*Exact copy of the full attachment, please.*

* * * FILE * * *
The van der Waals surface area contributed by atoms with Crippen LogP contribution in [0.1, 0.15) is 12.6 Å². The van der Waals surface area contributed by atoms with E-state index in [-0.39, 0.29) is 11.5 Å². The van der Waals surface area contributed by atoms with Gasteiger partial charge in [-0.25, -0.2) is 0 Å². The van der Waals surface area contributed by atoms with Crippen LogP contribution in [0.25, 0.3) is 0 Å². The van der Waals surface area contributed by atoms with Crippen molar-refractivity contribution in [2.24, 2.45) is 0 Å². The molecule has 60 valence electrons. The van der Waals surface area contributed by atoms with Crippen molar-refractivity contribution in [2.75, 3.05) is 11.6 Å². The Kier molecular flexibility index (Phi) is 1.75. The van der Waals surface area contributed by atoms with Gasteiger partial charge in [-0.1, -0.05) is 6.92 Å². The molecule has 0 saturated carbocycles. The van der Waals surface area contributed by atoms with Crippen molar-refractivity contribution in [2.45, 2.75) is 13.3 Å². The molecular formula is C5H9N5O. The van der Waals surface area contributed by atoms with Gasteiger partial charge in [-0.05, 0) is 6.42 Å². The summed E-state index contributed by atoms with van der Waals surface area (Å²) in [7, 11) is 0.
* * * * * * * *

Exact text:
The van der Waals surface area contributed by atoms with Crippen LogP contribution in [0.1, 0.15) is 12.6 Å². The van der Waals surface area contributed by atoms with E-state index in [-0.39, 0.29) is 11.5 Å². The van der Waals surface area contributed by atoms with Gasteiger partial charge in [-0.25, -0.2) is 0 Å². The van der Waals surface area contributed by atoms with Crippen LogP contribution in [0.25, 0.3) is 0 Å². The van der Waals surface area contributed by atoms with Crippen molar-refractivity contribution in [2.24, 2.45) is 0 Å². The molecule has 60 valence electrons. The van der Waals surface area contributed by atoms with Crippen molar-refractivity contribution in [2.75, 3.05) is 11.6 Å². The Kier molecular flexibility index (Phi) is 1.75. The van der Waals surface area contributed by atoms with Gasteiger partial charge in [-0.1, -0.05) is 6.92 Å². The molecule has 0 saturated carbocycles. The van der Waals surface area contributed by atoms with Crippen molar-refractivity contribution in [2.45, 2.75) is 13.3 Å². The molecular formula is C5H9N5O. The van der Waals surface area contributed by atoms with Gasteiger partial charge in [-0.05, 0) is 6.42 Å². The summed E-state index contributed by atoms with van der Waals surface area (Å²) in [7, 11) is 0.